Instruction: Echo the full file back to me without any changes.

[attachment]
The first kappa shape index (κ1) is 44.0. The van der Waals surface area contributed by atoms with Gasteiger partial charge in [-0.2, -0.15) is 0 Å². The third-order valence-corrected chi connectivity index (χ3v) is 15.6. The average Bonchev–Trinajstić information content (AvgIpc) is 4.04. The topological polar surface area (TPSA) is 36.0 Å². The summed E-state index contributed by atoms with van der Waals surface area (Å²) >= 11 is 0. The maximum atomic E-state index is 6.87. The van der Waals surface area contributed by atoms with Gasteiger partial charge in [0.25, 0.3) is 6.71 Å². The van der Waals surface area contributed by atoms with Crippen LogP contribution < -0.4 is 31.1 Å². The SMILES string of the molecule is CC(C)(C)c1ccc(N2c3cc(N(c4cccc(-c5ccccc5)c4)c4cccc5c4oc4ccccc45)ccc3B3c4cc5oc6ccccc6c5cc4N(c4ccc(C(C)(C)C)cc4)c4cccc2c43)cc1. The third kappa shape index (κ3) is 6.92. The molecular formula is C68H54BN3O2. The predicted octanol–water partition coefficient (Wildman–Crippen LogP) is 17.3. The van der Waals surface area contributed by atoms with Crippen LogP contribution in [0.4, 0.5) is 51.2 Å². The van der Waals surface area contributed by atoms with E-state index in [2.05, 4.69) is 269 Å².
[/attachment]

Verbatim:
The first kappa shape index (κ1) is 44.0. The van der Waals surface area contributed by atoms with Gasteiger partial charge in [-0.2, -0.15) is 0 Å². The third-order valence-corrected chi connectivity index (χ3v) is 15.6. The average Bonchev–Trinajstić information content (AvgIpc) is 4.04. The topological polar surface area (TPSA) is 36.0 Å². The summed E-state index contributed by atoms with van der Waals surface area (Å²) >= 11 is 0. The maximum atomic E-state index is 6.87. The van der Waals surface area contributed by atoms with Gasteiger partial charge in [0.25, 0.3) is 6.71 Å². The van der Waals surface area contributed by atoms with Crippen LogP contribution < -0.4 is 31.1 Å². The SMILES string of the molecule is CC(C)(C)c1ccc(N2c3cc(N(c4cccc(-c5ccccc5)c4)c4cccc5c4oc4ccccc45)ccc3B3c4cc5oc6ccccc6c5cc4N(c4ccc(C(C)(C)C)cc4)c4cccc2c43)cc1. The third kappa shape index (κ3) is 6.92. The molecular formula is C68H54BN3O2. The predicted octanol–water partition coefficient (Wildman–Crippen LogP) is 17.3. The van der Waals surface area contributed by atoms with Crippen LogP contribution in [0.4, 0.5) is 51.2 Å². The van der Waals surface area contributed by atoms with E-state index in [2.05, 4.69) is 269 Å².